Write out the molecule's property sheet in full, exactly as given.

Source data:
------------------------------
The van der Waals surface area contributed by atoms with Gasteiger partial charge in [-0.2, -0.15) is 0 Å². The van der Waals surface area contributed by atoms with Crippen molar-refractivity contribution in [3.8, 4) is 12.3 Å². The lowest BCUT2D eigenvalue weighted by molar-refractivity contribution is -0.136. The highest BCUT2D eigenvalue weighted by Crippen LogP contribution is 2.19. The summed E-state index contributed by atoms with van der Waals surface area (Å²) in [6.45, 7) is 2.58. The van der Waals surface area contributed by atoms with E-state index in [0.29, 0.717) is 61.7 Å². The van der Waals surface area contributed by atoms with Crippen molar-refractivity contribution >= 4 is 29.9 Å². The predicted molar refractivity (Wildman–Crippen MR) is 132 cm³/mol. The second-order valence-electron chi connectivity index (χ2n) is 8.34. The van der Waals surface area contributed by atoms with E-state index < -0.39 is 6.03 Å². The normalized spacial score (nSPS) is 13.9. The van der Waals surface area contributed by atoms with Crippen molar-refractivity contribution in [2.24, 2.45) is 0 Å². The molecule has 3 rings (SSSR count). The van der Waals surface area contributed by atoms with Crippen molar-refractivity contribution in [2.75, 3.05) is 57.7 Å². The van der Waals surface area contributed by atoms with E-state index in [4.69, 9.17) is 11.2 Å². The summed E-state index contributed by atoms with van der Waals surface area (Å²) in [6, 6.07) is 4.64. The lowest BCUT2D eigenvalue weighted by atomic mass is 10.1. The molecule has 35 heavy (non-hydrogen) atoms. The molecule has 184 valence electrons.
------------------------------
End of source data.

The van der Waals surface area contributed by atoms with Gasteiger partial charge in [-0.2, -0.15) is 0 Å². The van der Waals surface area contributed by atoms with Crippen molar-refractivity contribution in [3.8, 4) is 12.3 Å². The lowest BCUT2D eigenvalue weighted by molar-refractivity contribution is -0.136. The highest BCUT2D eigenvalue weighted by Crippen LogP contribution is 2.19. The summed E-state index contributed by atoms with van der Waals surface area (Å²) in [6.45, 7) is 2.58. The van der Waals surface area contributed by atoms with E-state index in [0.29, 0.717) is 61.7 Å². The van der Waals surface area contributed by atoms with Crippen molar-refractivity contribution >= 4 is 29.9 Å². The predicted molar refractivity (Wildman–Crippen MR) is 132 cm³/mol. The second-order valence-electron chi connectivity index (χ2n) is 8.34. The van der Waals surface area contributed by atoms with E-state index < -0.39 is 6.03 Å². The normalized spacial score (nSPS) is 13.9. The van der Waals surface area contributed by atoms with Crippen molar-refractivity contribution in [2.24, 2.45) is 0 Å². The molecule has 3 rings (SSSR count). The van der Waals surface area contributed by atoms with Crippen molar-refractivity contribution in [2.75, 3.05) is 57.7 Å². The van der Waals surface area contributed by atoms with E-state index in [4.69, 9.17) is 11.2 Å². The summed E-state index contributed by atoms with van der Waals surface area (Å²) in [6, 6.07) is 4.64. The lowest BCUT2D eigenvalue weighted by atomic mass is 10.1. The molecule has 35 heavy (non-hydrogen) atoms. The molecule has 184 valence electrons.